Guidance from the grave
From thirteen I had a liking to lose myself in oblivion. This turned into obsession and compulsion to use drugs. Dealing and using everyday, all day, my addiction became progressively worse. Before I used drugs I was honest and never stole. I mastered the art of stealing out my parents bank account without getting caught. Charged with possession, I was lucky it was not intent to supply. My considerable football talent diminished. I under achieved at school. Up to twenty two my life was ravaged by drugs. When things got really bad, I managed a little clean time but to stay clean by myself was impossible.
The consequences were enormous. I lost all ambition. I was in a self destructive whirlwind, working sporadically in dead end jobs. It got to the point that my parents, frightened of what could happen to me, bailed me out of whatever debt I was in. This became a weekly thing and once exceeded £1000.
At twenty-one I went through a drug induced psychosis. I was terrified and paranoid. I tried to attack someone who meant me no harm... I was sectioned, taken by helicopter to hospital, where I was put on a blood drip for 10 days. Were it not for the NHS I could have died. Luckily, I got off my section after a couple of weeks, but chose to stay in hospital another week until I left for a rehab. Sadly, staying in a mental hospital was the safest place for me.
Rehab was hard going but a new beginning. Removed from the drug circles, I picked up some clean time, started to understand what I suffered from. My self-esteem nil, I was in a spiritual void. When I left rehab, although I had some awareness, I was a long way from recovery. When I got home I was lost and isolated with no self-confidence. I did not want to use but I couldn’t handle dealing with life, clean. I went to a counsellor who encouraged me to write a journal. I think a turning point was when I realised I was lying to myself even in my writing (I now know that honesty is the first principle of recovery).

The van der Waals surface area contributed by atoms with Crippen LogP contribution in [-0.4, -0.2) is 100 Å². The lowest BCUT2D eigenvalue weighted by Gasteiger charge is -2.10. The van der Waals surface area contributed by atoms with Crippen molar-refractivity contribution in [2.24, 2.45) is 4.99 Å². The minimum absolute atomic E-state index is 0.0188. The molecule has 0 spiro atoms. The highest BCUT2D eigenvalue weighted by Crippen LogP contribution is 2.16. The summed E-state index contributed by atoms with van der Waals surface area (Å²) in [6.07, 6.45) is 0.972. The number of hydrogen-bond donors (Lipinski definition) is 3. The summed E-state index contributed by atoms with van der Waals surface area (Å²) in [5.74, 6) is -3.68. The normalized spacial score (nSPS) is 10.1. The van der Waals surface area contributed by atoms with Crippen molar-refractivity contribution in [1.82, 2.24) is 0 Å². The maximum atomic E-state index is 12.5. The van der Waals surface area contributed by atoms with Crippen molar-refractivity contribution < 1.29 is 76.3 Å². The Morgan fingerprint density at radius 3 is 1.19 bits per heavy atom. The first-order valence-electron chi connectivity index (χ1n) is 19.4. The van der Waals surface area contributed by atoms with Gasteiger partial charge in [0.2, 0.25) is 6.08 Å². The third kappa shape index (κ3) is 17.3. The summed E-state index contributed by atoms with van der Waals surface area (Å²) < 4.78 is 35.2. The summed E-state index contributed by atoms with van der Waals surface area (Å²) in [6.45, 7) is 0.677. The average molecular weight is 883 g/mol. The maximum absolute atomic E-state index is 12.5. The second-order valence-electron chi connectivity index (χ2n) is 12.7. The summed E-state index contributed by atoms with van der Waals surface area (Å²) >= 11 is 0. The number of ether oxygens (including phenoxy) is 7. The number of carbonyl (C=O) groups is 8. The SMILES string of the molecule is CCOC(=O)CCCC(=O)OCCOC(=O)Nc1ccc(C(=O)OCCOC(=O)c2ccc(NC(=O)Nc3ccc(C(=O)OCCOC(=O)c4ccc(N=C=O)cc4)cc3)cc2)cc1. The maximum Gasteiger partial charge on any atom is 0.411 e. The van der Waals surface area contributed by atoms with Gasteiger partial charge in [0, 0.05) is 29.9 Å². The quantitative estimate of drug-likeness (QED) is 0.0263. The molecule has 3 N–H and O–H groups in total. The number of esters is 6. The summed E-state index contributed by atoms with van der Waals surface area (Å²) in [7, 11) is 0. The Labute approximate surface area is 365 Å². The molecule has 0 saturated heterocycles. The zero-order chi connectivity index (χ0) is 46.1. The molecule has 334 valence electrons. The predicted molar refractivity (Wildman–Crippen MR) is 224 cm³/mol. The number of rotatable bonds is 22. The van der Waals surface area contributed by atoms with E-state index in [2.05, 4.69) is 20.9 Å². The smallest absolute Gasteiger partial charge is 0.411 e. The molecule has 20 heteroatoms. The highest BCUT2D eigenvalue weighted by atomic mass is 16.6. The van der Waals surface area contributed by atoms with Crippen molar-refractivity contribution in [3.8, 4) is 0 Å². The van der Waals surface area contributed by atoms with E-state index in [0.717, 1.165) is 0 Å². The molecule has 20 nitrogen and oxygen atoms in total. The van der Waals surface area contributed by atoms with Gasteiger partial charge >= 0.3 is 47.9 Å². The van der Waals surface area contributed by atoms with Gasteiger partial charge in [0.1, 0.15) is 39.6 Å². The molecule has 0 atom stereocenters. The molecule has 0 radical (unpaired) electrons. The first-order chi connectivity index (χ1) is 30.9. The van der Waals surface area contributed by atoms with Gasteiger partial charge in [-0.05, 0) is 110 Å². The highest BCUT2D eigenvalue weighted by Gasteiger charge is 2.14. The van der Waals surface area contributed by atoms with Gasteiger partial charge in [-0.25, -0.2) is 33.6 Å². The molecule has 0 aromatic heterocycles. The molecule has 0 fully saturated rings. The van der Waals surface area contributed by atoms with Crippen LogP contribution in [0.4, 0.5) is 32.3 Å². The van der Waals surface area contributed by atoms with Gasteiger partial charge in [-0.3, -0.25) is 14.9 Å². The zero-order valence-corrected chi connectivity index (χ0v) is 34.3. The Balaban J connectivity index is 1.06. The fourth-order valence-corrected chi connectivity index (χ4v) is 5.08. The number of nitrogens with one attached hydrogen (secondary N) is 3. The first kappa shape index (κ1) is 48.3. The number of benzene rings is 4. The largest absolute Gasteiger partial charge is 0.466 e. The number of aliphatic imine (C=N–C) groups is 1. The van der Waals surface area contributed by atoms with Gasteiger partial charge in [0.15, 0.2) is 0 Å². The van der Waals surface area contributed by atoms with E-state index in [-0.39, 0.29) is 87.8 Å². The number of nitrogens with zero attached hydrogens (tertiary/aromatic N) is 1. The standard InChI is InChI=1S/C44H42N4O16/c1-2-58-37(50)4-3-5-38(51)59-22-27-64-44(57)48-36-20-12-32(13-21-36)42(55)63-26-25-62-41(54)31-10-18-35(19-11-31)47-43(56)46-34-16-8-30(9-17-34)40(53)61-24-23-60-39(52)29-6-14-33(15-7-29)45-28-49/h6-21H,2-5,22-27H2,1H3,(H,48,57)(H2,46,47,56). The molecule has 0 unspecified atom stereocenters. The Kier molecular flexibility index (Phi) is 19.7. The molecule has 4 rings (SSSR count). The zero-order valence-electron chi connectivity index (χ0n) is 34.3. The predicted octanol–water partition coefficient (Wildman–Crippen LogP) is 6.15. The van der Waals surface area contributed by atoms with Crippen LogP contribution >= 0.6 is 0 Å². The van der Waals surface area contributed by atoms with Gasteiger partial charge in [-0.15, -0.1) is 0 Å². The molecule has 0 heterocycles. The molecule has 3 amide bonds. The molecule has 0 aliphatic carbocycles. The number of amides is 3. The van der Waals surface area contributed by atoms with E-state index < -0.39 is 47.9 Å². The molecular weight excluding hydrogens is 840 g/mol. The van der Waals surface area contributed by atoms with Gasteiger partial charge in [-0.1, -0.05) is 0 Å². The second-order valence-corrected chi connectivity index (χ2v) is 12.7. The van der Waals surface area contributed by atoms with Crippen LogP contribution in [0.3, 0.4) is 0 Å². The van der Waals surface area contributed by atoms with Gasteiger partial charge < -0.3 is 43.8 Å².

One night I went for a long walk passed the house where I grew up. It felt like I was being guided; I went to my sister’s grave, promised her and God I would be honest from now on. And drug free. I walked by a sign:“Thistle” and knew one day I’d work for the Thistle Foundation (promotes an inclusive society for disabled people). I got myself to a self-help group just before an inevitable relapse, started attending everyday, and doing volunteer work, poster campaigns, hospital visits, etc. My life began to transform. I felt good about myself and I felt part of society. I took on responsibilities. My confidence grew. I could interact with people, instead of dreading contact. Connecting with people was a revelation, rekindling my spirit!
Enjoying life, I looked for a job. I went for an interview with the local council. Despite my previous difficulties (that I was able to be honest about), I got the job. I’m now a learning assistant for youngsters with disabilities and I love it! It is the first time in my life that I have actually got pleasure out of working.
It is not only me who is reaping the rewards of recovery. My mother, who used to worry that I would end up dead or in jail, now glows when she sees me. Her eyes light up. When she thinks of me now, she thinks happy thoughts. I’m no longer a thorn in my family’s side. I’m now a positive influence for my family – instead of a destructive ripple.
For years me and my brother fought viciously. While I was using, we hated each other. Now we enjoy being together. No longer tangled with resentment, we go to the football again. When I used to think of my departed sister I would feel a massive amount of shame, wondering what she would think of me if she were here and also wondering if she somehow could still see me. I believe that she does and that she is now proud of me.
I have a realistic hope that never used to be there: to meet a lovely woman and raise a family. I want to carry on working with youngsters and further myself with more experience and qualifications. I hope to visit my uncle in Australia and travel to New York and meet cousins for the first time. I am twenty three years old; I’ve been clean for twenty months and I have no doubt that I am going to stay clean today.